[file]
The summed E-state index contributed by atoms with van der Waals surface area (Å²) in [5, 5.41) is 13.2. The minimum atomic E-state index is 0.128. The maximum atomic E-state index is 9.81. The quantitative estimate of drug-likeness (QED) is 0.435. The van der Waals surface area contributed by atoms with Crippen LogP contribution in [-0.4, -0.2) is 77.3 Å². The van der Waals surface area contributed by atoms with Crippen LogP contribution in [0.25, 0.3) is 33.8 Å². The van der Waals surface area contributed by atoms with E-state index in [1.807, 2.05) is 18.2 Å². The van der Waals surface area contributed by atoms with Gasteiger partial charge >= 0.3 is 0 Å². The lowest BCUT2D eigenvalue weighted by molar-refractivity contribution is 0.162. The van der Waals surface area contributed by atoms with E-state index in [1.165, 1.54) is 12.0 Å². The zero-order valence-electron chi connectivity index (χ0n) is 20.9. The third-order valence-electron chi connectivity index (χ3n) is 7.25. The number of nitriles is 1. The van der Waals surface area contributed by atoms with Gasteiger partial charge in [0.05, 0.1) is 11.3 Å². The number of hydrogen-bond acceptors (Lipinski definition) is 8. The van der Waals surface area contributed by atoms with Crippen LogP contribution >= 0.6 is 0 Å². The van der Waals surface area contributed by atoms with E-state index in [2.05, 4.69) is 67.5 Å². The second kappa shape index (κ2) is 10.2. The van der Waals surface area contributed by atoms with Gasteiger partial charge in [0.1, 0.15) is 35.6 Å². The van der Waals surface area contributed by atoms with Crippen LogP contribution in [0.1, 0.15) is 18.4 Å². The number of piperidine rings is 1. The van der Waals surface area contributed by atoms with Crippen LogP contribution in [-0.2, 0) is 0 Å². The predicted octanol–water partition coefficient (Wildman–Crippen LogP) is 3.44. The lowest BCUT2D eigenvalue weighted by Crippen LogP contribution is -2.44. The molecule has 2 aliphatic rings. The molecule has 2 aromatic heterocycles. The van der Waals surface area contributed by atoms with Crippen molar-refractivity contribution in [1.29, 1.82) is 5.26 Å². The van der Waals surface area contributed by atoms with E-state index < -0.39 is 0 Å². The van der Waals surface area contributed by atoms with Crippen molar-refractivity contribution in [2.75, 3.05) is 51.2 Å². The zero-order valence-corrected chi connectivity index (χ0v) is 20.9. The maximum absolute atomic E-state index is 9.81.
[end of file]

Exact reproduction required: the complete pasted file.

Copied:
The summed E-state index contributed by atoms with van der Waals surface area (Å²) in [5, 5.41) is 13.2. The minimum atomic E-state index is 0.128. The maximum atomic E-state index is 9.81. The quantitative estimate of drug-likeness (QED) is 0.435. The van der Waals surface area contributed by atoms with Crippen LogP contribution in [-0.4, -0.2) is 77.3 Å². The van der Waals surface area contributed by atoms with Crippen LogP contribution in [0.25, 0.3) is 33.8 Å². The van der Waals surface area contributed by atoms with E-state index in [1.807, 2.05) is 18.2 Å². The van der Waals surface area contributed by atoms with Gasteiger partial charge >= 0.3 is 0 Å². The lowest BCUT2D eigenvalue weighted by molar-refractivity contribution is 0.162. The van der Waals surface area contributed by atoms with E-state index in [1.165, 1.54) is 12.0 Å². The zero-order valence-electron chi connectivity index (χ0n) is 20.9. The third-order valence-electron chi connectivity index (χ3n) is 7.25. The number of nitriles is 1. The van der Waals surface area contributed by atoms with Gasteiger partial charge in [0.05, 0.1) is 11.3 Å². The number of hydrogen-bond acceptors (Lipinski definition) is 8. The van der Waals surface area contributed by atoms with Crippen LogP contribution >= 0.6 is 0 Å². The van der Waals surface area contributed by atoms with E-state index in [2.05, 4.69) is 67.5 Å². The second kappa shape index (κ2) is 10.2. The van der Waals surface area contributed by atoms with Gasteiger partial charge in [0.1, 0.15) is 35.6 Å². The van der Waals surface area contributed by atoms with Crippen LogP contribution in [0.1, 0.15) is 18.4 Å². The number of piperidine rings is 1. The van der Waals surface area contributed by atoms with Crippen LogP contribution in [-0.2, 0) is 0 Å². The predicted octanol–water partition coefficient (Wildman–Crippen LogP) is 3.44. The lowest BCUT2D eigenvalue weighted by Crippen LogP contribution is -2.44. The molecule has 2 aliphatic rings. The molecule has 2 aromatic heterocycles. The van der Waals surface area contributed by atoms with Crippen molar-refractivity contribution in [1.29, 1.82) is 5.26 Å². The van der Waals surface area contributed by atoms with E-state index < -0.39 is 0 Å². The van der Waals surface area contributed by atoms with Crippen molar-refractivity contribution in [2.75, 3.05) is 51.2 Å². The zero-order valence-corrected chi connectivity index (χ0v) is 20.9. The maximum absolute atomic E-state index is 9.81.